GEORGIA, RUSSIA, THE UNITED STATES

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Russia’s American-style treatment of Georgia

The crackdown on Georgians seems to be an example of the Kremlin practising techniques and methods for using a new array of tools in Russia’s foreign policy arsenal. America has taught the current Russian leadership how to operate in the international arena from a position of open cynicism.


One of Armenia’s leading politicians recently explained to me that neither America nor Russia should delude themselves about their influence on Armenia’s internal evolution, since its priorities are largely determined by the attitudes and demands of the Armenian diaspora worldwide. According to this politician, the diaspora will never permit Armenia to be turned into a totalitarian state, since money sent to Armenia from the diaspora (equivalent to Azerbaijan’s entire energy export revenues) is the deciding factor in ensuring the Armenian economy’s survival. Naturally, the money coming into Armenia from abroad is accompanied by political messages which the Armenian government cannot ignore if it wants to remain in power.

Apparently, Moscow has decided to take a similar approach to Georgia – in reverse. A sweeping Russian-style crackdown on the Georgian diaspora in Russia; luckily, this diaspora does indeed include some crime bosses, illegal immigrants, and business owners whose activities have nothing to do with morality and enlightenment. This was supposed to result in Mikhail Saakashvili losing the support of the Georgian community in Russia, and demonstrating to the rest of the world, including Washington, that he’s completely incapable of defending the interests of Georgian citizens. Naturally, this would only provide further confirmation that Saakashvili’s regime is against the Georgian people’s interests and Saakashvili himself is deficient in personal ethics.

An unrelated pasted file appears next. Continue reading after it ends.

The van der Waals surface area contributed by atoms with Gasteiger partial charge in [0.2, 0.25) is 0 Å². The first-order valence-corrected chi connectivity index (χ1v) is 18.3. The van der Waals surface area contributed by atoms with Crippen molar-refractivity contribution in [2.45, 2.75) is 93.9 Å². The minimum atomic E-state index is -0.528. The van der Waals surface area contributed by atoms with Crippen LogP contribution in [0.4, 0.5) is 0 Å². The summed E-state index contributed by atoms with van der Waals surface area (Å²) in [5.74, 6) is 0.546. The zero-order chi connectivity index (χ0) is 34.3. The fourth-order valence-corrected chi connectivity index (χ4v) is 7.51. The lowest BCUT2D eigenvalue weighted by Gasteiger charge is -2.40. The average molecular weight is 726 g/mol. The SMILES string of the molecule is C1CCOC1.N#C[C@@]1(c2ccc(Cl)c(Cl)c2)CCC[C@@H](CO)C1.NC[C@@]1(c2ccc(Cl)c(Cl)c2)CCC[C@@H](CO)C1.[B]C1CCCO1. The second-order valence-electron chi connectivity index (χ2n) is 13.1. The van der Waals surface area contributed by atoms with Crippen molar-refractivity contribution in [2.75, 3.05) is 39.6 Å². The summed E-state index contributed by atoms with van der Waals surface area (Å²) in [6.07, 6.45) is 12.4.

The crackdown on Georgians seems to be an example of the Kremlin practising techniques and methods for using a new array of tools in Russia’s foreign policy arsenal. As well as the power to cut off oil and gas supplies, Moscow now has another way of putting pressure on unsatisfactory regimes in the CIS: by using their diasporas in Russia. It’s no secret that this form of leverage wasn’t invented in Moscow; Washington has often used it in the past, and continues to do so. America has taught the current Russian leadership how to operate in the international arena from a position of open cynicism, without indulging in melancholy reflections about morality and ethics, using nothing but the vague term “realism in politics” as a cover.

The fact that the crackdown has only targeted Georgians shows that the Kremlin has mastered another element from the arsenals of the US elite: the ability to openly use double or triple standards in its policies. This multi-standard approach in Putin’s foreign policy – described as “multilateral,” or even “flexible,” by some embarrassed Kremlin officials – actually does Vladimir Putin credit. Under his influence, the Kremlin’s managers are gradually coming to realize that any country aspiring to be a serious international player in the world today must take a sophisticated (morally uninhibited, so to speak) approach to foreign policy, in order to defend itself more effectively while also separating other countries or bringing them together. The more levels of standards foreign policy includes, the more successful it will be. For a long time, Moscow didn’t understand this. Now it’s Tbilisi that doesn’t understand it.

The irony is that Saakashvili has run up against exactly what the White House taught the Kremlin in the process of supporting Georgia: if anyone offends you, just beat them over the head with no hesitation or regrets – rather than “clacking your beak to no purpose,” to borrow the elegant expression used recently by Putin, who is said to have a personal dislike for Saakashvili. Russia has adopted a purely American style of behavior towards Georgia; meanwhile, the Russia-Georgia relationship has taken on an even closer resemblance to the decades-old relationship between the United States and small, impoverished Cuba, which continually accuses Washington of having aggressive intentions and uses any pretext to escalate tension and point the finger at its large northern neighbor’s imperial ambitions.